Wednesday, February 15, 2017

Back Pain and Alternative Medicine

In a remarkable new set of guidelines, the prestigious American College of Physicians has recommended that doctors avoid opiods or any kind of medications for lower back pain as a first option, a departure from previous guidelines.

Instead, the guidelines suggest alternatives: yoga, acupuncture, massage therapy and cognitive behavior therapy, among others.

Lower back pain is incredibly common. It is in the top ten reasons why patients visit their doctors. Yet no is quite sure what causes it. Besides structural reasons, it is associated with smoking, obesity depression and anxiety. It can also be more complicated than that. “Our best understanding of low back pain is that it is a biopsychosocial condition—meaning that structural or anatomic causes play some role, but psychological and social factors also play a big role,” says Roger Chou, a professor at Oregon Health and Science University.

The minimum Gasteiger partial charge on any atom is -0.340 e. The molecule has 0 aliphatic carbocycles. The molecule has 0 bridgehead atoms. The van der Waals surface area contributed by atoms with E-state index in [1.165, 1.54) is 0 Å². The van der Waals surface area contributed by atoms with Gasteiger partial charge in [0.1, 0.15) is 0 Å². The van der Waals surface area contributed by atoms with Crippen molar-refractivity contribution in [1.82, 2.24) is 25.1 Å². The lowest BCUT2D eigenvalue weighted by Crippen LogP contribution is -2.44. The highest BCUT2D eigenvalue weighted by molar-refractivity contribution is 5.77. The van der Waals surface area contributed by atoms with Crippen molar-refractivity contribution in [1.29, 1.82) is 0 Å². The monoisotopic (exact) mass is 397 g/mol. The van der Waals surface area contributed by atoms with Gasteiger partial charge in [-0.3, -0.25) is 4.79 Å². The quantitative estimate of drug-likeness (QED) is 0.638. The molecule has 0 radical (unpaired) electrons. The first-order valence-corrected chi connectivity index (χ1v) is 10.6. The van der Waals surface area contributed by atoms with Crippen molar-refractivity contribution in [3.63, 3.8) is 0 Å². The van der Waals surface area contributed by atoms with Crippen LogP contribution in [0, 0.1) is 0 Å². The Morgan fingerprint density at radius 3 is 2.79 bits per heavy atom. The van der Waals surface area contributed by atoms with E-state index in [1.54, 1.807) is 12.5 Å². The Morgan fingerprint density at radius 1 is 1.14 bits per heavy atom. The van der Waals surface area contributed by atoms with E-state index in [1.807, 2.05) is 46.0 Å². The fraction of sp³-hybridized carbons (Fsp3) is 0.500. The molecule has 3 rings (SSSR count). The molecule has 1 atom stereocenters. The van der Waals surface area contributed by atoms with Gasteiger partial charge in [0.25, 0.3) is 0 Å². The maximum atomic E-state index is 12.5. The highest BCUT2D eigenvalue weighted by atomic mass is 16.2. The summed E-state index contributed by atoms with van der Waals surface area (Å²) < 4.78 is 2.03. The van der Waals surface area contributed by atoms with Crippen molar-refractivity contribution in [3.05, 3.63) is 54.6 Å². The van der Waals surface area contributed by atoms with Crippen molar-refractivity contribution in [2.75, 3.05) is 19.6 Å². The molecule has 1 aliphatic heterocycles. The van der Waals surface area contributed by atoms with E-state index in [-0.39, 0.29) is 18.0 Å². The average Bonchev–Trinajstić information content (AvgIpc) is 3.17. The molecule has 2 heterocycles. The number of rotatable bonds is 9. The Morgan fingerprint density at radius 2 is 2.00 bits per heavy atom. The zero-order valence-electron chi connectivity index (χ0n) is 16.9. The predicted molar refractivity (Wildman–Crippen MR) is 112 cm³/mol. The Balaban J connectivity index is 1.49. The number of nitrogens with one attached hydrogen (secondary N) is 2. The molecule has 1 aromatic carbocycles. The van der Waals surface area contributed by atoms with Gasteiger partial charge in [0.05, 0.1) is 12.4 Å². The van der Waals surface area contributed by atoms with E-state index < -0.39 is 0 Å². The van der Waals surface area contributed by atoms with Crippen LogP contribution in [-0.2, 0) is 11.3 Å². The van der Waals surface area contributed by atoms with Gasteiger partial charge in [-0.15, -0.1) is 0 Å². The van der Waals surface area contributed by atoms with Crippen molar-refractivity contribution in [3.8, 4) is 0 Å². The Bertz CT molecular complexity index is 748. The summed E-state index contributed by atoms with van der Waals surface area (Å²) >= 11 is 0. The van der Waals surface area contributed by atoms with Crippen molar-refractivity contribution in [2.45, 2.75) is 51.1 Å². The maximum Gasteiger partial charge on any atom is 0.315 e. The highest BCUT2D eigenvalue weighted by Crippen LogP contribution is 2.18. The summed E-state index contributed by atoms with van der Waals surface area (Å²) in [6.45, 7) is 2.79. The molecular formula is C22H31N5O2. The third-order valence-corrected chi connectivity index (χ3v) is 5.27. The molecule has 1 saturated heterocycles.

The report recommends over-the-counter medications only if the patient requests it. Opiods, now commonly prescribed, are discouraged as they have a high risk for addiction and accidental overdose. Dr. Morton Tavel, a clinical professor of medicine at the Indiana School of Medicine, recommends avoiding opiates entirely, as they don’t speed up recovery anyway.

This is not news to Nancy Servine of Moline, Illinois. She is seventy-six years old and uses her yoga practise to prevent pain. “The stretches like this are like you would get in therapy,” she says. “So my doctor says keep doing what you’re doing.”

Her instructor, Tricia Fuelling says that while it helps prevent pain, it also helps treat it. “You don’t get groggy side effects from yoga, you don’t have nausea or any of those, you can drive after doing yoga, where you can’t necessarily do that after taking medication.”

Mohan Ashtakala is the author of "The Yoga Zapper-A Novel," published by Books We Love Ltd.